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Movie Review
'V is a deep, superbly executed film...' Opens March 17th

V For Vendetta
Dir: James McTeigue
Screenplay and Produced by: Andy & Larry Wachowski
(based upon Alan Moore's graphic novel and illustrated by David Lloyd)

Stars Natalie Portman, John Hurt, Hugo Weaving, Stephen Fry more...
Review by Roxy Williams and Clare Sager

The streets of London are ruled by Fingermen and there are menacing black megaphones on every corner. Films, books, TV shows, even music are on a blacklist - banned from public broadcast. Major artworks are hidden by the government and possessing a copy of the Koran is enough to get you arrested.

This is the Orwellian dystopia in which we find Evey (Natalie Portman on exceptional form) and the unlikely heroic anti-hero, V (Hugo Weaving sporting a fetching Guy Fawkes mask). V, indeed, stands for vendetta (and has a penchant for words beginning with v and a taste for the theatrical), and seeks vengeance against those who incarcerated and experimented upon him. The government has total power, they dictate news as well as lives, and this is what V has taken it upon himself to stand against.

Evey is initially swept along in V's wake, involved too deeply in something she doesn't fully understand. The government, headed by a chilling High Chancellor (John Hurt), decides how people act and think, and Evey is no exception. Despite what happened to her family, she is still naive about the government's practices as well as general life and death. Her shock at V's early actions (such as assassinations) are somewhat unbelievable considering her own past. Equally, this could be a comment on the power of the government, showing the extent to which they control the very thoughts in the minds of their citizens.

This film is based upon the graphic novel written by Alan Moore and illustrated by David Lloyd. After the unmitigated disaster that was League of Extraordinary Gentlemen (altered almost beyond recognition to please an American market), Moore chose to have his name excluded from all film adaptations of his work and has even given all royalties to the adapted novels' illustrators.

Moore need not have feared for V, since this character-driven speeding tube-train of a film is quite simply magnificent. According to one fan of the graphic novel and comic shop owner, the adaptation is "bloody brilliant". Even if you don't like comic books and shudder at the mention of superhero flicks, fear not: V is a deep, superbly executed film that draws terror not only from the actions of a terrorist, but from the very feasibility of the corrupt, totalitarian government he fights against.

Visually, the film is stunning. The atmosphere conjured by underground vaults filled with 'illegal' cultural artefacts and streets haunted by looming shadows is engulfing, the soundtrack is subtle except for moments of sheer brilliance when V cues Tchaikovsky’s 1812 Overture to be played as he blows up a major London landmark in a profusion of fireworks. The chemistry between Weaving and Portman is intense - surprising considering he spends the entire film behind a mask. Weaving's performance is impressive, using his voice and body (and a flowery apron!) to convey a complex character and his emotions. However, among the strong cast (including Stephen Fry playing Deitrich, a character practically written for him) it is Portman who steals the film. Although Evey at first seems like an underdeveloped character, Portman makes her believeable and extends her intense performance as the character comes to life. Evey draws us in - she is our connection with V; as she gets to know him and grows to like him, so too do we.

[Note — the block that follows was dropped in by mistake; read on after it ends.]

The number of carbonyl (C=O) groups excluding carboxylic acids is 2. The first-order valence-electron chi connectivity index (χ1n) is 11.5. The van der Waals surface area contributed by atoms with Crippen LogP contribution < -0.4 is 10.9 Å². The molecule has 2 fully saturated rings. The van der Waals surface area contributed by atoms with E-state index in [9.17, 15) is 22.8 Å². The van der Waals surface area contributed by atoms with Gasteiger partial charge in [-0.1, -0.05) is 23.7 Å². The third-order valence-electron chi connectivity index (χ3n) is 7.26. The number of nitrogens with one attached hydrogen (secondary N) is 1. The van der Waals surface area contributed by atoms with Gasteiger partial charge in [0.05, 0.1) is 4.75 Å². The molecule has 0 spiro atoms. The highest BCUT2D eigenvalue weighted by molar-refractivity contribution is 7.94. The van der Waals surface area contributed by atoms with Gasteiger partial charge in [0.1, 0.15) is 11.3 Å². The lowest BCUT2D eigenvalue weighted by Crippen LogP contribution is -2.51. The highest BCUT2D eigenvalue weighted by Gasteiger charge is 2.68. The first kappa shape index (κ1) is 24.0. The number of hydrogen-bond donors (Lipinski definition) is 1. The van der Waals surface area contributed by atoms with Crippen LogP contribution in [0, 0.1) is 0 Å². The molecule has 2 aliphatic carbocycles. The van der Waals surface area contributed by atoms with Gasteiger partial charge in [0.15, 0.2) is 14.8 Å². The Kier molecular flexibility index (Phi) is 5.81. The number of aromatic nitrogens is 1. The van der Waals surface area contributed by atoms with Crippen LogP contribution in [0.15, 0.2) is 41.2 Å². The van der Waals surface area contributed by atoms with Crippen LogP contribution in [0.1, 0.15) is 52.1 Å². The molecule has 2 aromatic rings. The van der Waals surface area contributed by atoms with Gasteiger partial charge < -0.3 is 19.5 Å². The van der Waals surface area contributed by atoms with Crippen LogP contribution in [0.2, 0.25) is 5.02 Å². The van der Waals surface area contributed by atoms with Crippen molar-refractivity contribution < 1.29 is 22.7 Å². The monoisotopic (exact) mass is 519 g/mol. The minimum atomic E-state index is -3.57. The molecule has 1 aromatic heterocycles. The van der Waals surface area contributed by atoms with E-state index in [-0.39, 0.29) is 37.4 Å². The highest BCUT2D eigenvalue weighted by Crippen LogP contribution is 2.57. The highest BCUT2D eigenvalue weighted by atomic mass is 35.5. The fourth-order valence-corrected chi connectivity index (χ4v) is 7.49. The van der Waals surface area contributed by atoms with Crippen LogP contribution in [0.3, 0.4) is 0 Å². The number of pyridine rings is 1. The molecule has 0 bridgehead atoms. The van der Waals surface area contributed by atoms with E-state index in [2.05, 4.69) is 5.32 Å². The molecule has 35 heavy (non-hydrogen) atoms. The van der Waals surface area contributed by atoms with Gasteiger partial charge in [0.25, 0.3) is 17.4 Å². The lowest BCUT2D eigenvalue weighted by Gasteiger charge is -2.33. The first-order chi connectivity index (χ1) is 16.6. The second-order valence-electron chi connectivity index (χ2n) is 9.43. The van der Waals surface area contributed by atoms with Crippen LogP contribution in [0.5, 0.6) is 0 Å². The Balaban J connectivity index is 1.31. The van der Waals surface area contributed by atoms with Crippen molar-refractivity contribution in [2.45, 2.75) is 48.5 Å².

Yes, through this film we grow to like a murderer. We root for the freedom fighter. V blows things up and slices and dices with his array of knives, but he is a charming man as well as a terrorist. He is working for the greater good, encouraging the people of England to rise up against their cruel government, pointing out that, in the words of Edmund Burke, all that is necessary for the triumph of evil is that good men do nothing. The beauty of the film is that we are led to question our perceptions.

Can violence be justified in the name of an ideal?
Who is the person behind the terrorist mask prescribed by the press?
Where is the integrity in this corrupt world?
Can we trust what we read in newspapers?
Can we trust our government - the very people we elect to represent us and shape our country?
Are there any coincidences?

This is not a film to watch before you go to bed - it will keep you awake at night with troublesome questions and nagging doubts. Scenes of Evey's torture (in an orange shift - no coincidence, surely?) are disturbing in their realism, but also in that they lead you to think of Guantanamo bay. Those men in orange jumpsuits are brothers, sons, fathers, friends. Perhaps they are being questioned and physically tortured, perhaps not, but through the humanity of Evey, we see that even just depriving a person of light and dignity, via the hoods they are forced to wear, is torture in itself.
This is the State of Terrorism: the place where fear reigns.

These questions are all part of the appeal of V For Vendetta. It refuses to play Hollywood's black and white, good and evil game. V is not a superhero or a villain: just as we empathise with him and start to throw our fists in the air and shout 'right on!' we get a sharp reality check with a scene of bloody violence and corpses. The film is refreshing and yet represents terrifying oppression.

As V says: people should not be afraid of their governments; governments should be afraid of their people. Perhaps El Presidente Bush should watch this film. You definitely should.

© Clare Sager and Gemma Roxy Williams March 15 2006

Clare and Gemma are Creative Writing Majors at the Univesity of Portmsouth

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